BT Sports commentator Darren Fletcher opened his coverage of yesterday’s Premier League match between Burnley and Everton with the information that the ensuing encounter would be the most eagerly anticipated fixture of the weekend in Colombia.
South American soccer aficionados would be rousing themselves from slumber at 7.30 am to view live events beamed in from Turf Moor.
Sadly, it would seem that this was not a result of a surge of enthusiasm from chapters of Clarets fans from Bogota to Medellin, rather the presence in the Everton team of “the other” J. Rodriguez, Colombian international James, whose preferred name pronunciation dictates he is referred to as “Ham-es”.
If those watching from the foothills of the Andes were expecting that their hero would inspire his Everton colleagues to a memorable victory, then their hopes were dashed as early as the third minute.
Another South American Evertonian, the Brazilian Allan fired a hurried pass upfield only for the alert Ashley Westwood to nip in and slip the ball to Robbie Brady, who guided a right foot shot from outside the penalty area with laser precision into the bottom corner of Jordan Pickford’s goal.
On a completely different note, I recall a time when Brazilian footballers had exotic names that really stirred the imagination; names like Garrincha, Zagallo, Rivellino, Pele, Jairzinho and Socrates. Nowadays they bear mundane Yorkshire style monikers such as Allan or Fred. I wonder why?
Brady’s goal was apt reward for a positive and determined "on the front foot" opening from the Clarets of the type that has become their trademark, but sadly largely absent so far this season. The midfield pressed hard and fast, retrieving possession, and using it productively.
Matt Lowton seized on a woeful throw out from Pickford and whipped in a dangerous cross, only the outstretched leg of an Everton defender denied Chris Wood a second Burnley goal.
Wood was also denied again shortly afterwards when Pickford darted from his line to block his shot after being put through following another neat passage of probing, Clarets attacking play.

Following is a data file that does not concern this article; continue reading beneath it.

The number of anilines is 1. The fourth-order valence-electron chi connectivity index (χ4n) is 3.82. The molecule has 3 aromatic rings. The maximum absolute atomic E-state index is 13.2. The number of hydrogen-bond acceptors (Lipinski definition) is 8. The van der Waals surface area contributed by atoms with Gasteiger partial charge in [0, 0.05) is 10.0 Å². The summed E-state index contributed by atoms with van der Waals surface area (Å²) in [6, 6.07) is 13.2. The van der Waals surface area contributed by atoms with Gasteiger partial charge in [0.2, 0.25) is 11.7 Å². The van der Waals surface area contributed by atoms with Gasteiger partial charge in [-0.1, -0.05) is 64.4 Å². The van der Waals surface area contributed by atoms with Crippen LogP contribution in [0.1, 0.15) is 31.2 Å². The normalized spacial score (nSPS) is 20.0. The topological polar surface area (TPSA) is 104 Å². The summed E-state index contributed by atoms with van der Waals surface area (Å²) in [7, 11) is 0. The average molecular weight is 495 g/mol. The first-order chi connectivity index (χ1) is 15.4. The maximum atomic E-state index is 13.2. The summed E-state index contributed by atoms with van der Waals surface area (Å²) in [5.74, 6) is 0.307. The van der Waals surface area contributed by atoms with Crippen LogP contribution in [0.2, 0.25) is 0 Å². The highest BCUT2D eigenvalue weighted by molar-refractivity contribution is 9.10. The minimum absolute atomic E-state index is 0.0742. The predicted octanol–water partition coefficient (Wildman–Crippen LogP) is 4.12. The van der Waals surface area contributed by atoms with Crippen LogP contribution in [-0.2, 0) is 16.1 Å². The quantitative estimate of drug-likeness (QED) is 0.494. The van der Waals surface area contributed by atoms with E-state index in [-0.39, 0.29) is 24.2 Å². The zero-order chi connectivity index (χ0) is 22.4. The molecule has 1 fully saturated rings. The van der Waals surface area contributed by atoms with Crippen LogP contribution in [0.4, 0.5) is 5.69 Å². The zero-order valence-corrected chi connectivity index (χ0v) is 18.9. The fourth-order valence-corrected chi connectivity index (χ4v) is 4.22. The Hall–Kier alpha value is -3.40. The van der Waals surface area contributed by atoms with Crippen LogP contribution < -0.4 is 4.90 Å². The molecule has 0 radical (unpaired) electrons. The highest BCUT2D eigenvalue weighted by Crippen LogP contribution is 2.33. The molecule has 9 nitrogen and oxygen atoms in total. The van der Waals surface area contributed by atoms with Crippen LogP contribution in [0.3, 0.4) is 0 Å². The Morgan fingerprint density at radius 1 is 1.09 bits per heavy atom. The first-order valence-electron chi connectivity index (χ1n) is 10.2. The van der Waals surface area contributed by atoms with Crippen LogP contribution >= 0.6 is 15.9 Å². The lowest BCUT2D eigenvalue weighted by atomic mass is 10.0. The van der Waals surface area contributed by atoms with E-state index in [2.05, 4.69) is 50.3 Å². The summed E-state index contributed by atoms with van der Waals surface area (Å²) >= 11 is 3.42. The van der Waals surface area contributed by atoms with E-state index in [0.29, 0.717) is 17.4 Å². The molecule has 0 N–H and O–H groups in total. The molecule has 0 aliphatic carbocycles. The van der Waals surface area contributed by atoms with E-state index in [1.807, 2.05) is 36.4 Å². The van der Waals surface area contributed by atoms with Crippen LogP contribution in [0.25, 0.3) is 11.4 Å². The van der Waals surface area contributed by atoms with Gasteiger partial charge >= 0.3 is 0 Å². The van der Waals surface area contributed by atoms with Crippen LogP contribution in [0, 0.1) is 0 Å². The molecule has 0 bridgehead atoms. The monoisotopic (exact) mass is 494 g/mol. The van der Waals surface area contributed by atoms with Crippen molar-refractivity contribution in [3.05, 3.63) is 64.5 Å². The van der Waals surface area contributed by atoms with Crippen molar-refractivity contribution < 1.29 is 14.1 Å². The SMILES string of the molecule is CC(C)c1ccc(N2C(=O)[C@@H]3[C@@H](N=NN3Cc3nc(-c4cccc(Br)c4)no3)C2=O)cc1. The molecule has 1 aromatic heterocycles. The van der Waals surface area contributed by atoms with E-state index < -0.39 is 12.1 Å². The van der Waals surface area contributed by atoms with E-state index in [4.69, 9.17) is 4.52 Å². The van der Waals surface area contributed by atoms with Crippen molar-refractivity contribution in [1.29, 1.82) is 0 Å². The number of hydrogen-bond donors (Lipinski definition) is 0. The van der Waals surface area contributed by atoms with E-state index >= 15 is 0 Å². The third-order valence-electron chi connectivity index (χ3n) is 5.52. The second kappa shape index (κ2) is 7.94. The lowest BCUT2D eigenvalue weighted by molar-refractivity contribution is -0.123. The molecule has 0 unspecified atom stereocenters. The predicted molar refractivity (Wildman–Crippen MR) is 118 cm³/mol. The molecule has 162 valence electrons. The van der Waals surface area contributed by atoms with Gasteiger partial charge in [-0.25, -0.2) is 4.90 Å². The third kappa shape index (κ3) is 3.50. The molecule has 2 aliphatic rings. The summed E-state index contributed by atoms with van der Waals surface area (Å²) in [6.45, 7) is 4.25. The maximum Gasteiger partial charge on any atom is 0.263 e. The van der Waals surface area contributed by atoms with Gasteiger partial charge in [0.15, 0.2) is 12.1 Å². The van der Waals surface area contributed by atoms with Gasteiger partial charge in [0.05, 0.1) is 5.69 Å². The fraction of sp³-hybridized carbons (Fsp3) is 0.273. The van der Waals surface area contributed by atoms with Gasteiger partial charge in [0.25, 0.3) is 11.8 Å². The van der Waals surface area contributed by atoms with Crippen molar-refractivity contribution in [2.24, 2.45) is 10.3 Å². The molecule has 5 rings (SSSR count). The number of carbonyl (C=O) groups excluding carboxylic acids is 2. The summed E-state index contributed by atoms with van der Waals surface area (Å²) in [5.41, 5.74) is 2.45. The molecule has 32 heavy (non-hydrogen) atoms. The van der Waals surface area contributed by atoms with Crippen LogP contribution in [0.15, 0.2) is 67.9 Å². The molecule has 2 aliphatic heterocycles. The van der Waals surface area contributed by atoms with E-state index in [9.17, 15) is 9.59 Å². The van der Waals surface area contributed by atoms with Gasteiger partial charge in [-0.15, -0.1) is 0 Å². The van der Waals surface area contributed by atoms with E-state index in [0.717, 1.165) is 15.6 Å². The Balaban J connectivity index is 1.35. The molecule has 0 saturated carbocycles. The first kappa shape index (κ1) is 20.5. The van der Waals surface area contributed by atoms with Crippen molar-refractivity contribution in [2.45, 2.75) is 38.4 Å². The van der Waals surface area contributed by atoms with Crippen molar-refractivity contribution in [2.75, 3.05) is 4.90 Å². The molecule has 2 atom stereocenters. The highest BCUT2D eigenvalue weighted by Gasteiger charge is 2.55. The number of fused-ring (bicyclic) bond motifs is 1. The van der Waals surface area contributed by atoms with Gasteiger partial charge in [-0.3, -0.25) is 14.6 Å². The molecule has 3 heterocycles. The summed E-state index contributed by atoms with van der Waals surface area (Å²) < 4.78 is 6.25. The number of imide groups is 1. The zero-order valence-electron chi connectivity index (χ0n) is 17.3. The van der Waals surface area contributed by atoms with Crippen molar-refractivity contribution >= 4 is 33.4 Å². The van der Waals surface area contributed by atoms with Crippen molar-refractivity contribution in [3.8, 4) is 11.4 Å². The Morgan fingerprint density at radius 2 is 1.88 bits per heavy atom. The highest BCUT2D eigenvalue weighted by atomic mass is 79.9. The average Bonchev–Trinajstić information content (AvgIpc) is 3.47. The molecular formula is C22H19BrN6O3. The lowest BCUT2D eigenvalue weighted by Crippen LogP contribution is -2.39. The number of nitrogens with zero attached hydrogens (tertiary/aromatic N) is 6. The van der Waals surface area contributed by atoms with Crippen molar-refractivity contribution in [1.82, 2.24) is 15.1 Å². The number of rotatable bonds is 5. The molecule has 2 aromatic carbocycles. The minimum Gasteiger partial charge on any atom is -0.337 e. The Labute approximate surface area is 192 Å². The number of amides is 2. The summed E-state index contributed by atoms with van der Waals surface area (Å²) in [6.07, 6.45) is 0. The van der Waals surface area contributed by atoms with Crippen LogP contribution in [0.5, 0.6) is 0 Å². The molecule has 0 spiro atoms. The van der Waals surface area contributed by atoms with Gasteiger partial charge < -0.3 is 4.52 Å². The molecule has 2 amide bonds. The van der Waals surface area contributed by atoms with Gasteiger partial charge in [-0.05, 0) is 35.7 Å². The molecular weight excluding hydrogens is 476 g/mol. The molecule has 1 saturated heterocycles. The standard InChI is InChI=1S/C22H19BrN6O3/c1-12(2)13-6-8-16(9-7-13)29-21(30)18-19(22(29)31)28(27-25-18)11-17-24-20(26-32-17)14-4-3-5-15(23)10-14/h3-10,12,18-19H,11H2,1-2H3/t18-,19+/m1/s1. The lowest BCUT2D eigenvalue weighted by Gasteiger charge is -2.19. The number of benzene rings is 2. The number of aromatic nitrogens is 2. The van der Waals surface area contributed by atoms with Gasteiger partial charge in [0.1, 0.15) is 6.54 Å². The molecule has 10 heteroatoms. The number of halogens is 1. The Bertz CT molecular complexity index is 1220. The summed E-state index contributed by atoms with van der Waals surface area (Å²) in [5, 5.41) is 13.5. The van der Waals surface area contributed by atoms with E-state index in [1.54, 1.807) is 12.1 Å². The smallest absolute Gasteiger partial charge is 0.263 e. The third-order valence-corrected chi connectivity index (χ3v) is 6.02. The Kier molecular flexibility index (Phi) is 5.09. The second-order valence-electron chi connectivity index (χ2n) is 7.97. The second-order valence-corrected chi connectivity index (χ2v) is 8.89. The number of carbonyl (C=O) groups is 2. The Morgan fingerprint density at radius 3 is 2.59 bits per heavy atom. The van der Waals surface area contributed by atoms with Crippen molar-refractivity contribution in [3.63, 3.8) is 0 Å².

Mid first half, Everton’s Fabian Delph was forced to limp from the field of play with a hamstring injury, an unfortunate occurrence for both the player and consequently for Burnley.
Carlo Ancelotti substituted Delph with the talented Andre Gomez and his introduction created a tactical adjustment which also initiated three minutes of added time. Precious minutes which helped to provide the Toffees with a very controversial equaliser.
The re-shaped Everton formation afforded them a greater attacking impetus, and when Westwood was unfairly bundled off the ball by Allan and the woefully inept Andrew Taylor waved play on, he was able to feed Richarlison on the Everton left flank.
The Brazilian fired in a cross which was turned past Nick Pope by the sliding in Calvert-Lewin to produce an equaliser for the visitors in the last of those three added minutes.
In my piece on the corresponding fixture last season, I mentioned that Calvert-Lewin had much work ahead of him if he wished to be ranked alongside some of the illustrious predecessors who have played centre forward for Everton.
The rapid and spectacular improvement in the Everton striker’s game this season is quite clearly a result of my words of motivation. Ancelotti admittedly might have also had a bit to do with it, but I am claiming most of the credit, or as my fellow Clarets fans would view it after his goal yesterday, most of the blame!
The second half was a little more disjointed, but the game remained entertaining enough, with chances at both ends, most of them thwarted by the respective goalkeepers.
In front of the watching England boss Gareth Southgate, the two principal contenders for the England goalkeeper shirt each made a number of excellent saves to ensure that the scores remained level.
Pope’s athletic dive to turn Rodriguez’s curling shot around the post and Pickford’s wonderfully sharp, swooping response to stop Wood’s header from a corner were spectacular highlights of that particular sub-plot.
All in all, a point shared at the end of an agreeably easy to watch game, perhaps a game Burnley should have won, but equally one which they could easily have lost. The best news for the Clarets was a demonstrable uptick in the general level of performance. Long may that continue.
Dave Thornley reflects on a much-improved performance from the Clarets following the awful shellacking at the Etihad last week. (TEC)